The CAFC began its review by citing the Chevron legal standard requiring that a Court reviewing an administrative agency’s construction of a statute first discern “whether Congress has directly spoken to the precise question at issue.” Where it has not, as in the instant case, the Court must consider “whether the agency’s answer is based on a permissible construction of the statute.” In considering the language of Section 315(b), the Court noted that the inclusion of the terms “real party in interest” and “privy of the petitioner” makes it clear that the provision was intended to apply broadly. The Court noted that “Congress did not speak of there being only one interested party in each case; instead, it chose language that bars petitions where proxies or privies would benefit from an instituted IPR, even where the petitioning party might separately have its own interest in initiating an IPR.”
The use of familiar common law terms such as “privy” and “real party in interest” indicated to the Court that Congress “intended to adopt common law principles to govern the scope of Section 315(b)’s one-year bar” The Court then construed the term “real party in interest” in light of its common law definition and precedent. It noted that “Congress clearly did not intend for the term ‘real party in interest’ to be interpreted so broadly as to mean that ‘anyone who otherwise would be able to petition for IPR’ will always be deemed the sole real party in interest.” This interpretation would “render the terms ‘petitioner’ and ‘privy of the petitioner’…meaningless” while also rendering meaningless Section 315(e)’s two estoppel provisions.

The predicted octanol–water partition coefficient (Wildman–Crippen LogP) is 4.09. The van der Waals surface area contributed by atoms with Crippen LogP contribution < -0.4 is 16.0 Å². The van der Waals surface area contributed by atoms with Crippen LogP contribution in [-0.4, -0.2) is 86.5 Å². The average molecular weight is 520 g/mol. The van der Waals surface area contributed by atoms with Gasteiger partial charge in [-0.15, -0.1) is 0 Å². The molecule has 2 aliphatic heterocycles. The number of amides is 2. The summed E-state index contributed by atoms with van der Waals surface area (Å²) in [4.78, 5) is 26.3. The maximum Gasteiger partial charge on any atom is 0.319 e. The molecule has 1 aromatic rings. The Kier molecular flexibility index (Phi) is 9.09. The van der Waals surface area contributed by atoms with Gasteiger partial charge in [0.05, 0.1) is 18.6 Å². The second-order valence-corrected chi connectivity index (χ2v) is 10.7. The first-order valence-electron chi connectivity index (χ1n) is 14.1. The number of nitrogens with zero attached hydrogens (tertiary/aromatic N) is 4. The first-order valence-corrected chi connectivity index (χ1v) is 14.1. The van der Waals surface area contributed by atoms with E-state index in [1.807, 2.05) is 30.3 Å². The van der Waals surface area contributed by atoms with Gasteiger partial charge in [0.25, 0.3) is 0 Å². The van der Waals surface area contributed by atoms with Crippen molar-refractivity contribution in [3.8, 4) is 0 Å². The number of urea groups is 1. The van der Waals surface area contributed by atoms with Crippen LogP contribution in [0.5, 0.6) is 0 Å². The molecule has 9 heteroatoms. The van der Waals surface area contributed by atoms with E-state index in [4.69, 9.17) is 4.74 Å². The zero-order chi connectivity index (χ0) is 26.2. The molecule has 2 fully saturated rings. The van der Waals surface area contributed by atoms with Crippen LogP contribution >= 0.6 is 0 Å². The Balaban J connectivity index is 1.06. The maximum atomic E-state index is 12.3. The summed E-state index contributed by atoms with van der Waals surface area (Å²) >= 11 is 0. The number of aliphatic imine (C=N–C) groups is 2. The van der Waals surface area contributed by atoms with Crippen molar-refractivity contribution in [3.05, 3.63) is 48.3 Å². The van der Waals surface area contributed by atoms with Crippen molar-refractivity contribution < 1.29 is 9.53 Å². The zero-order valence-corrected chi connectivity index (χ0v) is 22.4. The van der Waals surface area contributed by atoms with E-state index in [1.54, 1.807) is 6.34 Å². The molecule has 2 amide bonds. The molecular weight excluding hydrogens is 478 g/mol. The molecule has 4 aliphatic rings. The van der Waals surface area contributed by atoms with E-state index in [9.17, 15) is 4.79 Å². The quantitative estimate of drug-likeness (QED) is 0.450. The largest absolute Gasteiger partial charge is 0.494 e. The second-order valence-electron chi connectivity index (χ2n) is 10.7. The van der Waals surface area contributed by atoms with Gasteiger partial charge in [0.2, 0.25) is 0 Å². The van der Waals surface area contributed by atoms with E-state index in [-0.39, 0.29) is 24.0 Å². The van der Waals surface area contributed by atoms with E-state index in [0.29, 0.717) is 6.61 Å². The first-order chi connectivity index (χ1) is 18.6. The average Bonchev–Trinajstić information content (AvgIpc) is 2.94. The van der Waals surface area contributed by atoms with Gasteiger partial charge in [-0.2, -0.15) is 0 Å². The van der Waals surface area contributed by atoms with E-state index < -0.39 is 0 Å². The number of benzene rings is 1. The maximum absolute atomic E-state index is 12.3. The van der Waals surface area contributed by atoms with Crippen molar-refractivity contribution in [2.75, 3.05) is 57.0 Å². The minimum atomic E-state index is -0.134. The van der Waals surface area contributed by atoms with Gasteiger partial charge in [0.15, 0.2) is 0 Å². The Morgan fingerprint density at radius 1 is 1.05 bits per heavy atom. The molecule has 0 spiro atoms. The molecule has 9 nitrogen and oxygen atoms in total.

Next, turning to the legislative history of the AIA, the Court noted that there was “nothing that suggests Congress intended for the term ‘real party in interest’ to have a meaning that departs from its common-law origins.” Based on these findings, the Court found that Congress meant for the term “real party in interest” to have its common law meaning.
In applying these factors to the instant case, the Court found that the Board failed to consider the fact that in filing an IPR on behalf of a client, RPX is serving its client’s financial interests. Rounding on the PTAB, the Court explained that “the Board’s failure to consider Salesforce’s interest in the IPRs, its decision not to examine critically either RPX’s business model, its underestimation of the relevance, in the context presented here, of the fact that Salesforce and RPX had overlapping members on their respective boards of directors, and its decision to accept at face value RPX’s explanation of its own interest in the IPRs indicates that the Board did not adequately assess whether Salesforce actually ‘desire[d] review of the patent[s].’ ”
Concluding its opinion, the Court wrote “the Board’s determination that Salesforce was not a real party in interest under 315(b) relied on an impermissibly narrow understanding of the common-law meaning of the term, was not based on consideration of the entirety of the administrative record, and seemingly misallocated the burden of proof. Any one of these errors might warrant vacatur—together, they compel it.”
Check back soon for opinion and analysis from IPVal on this case and its ramifications on the industry.
See our last Case Law review: An Unexceptional Case: Syncpoint v. Nintendo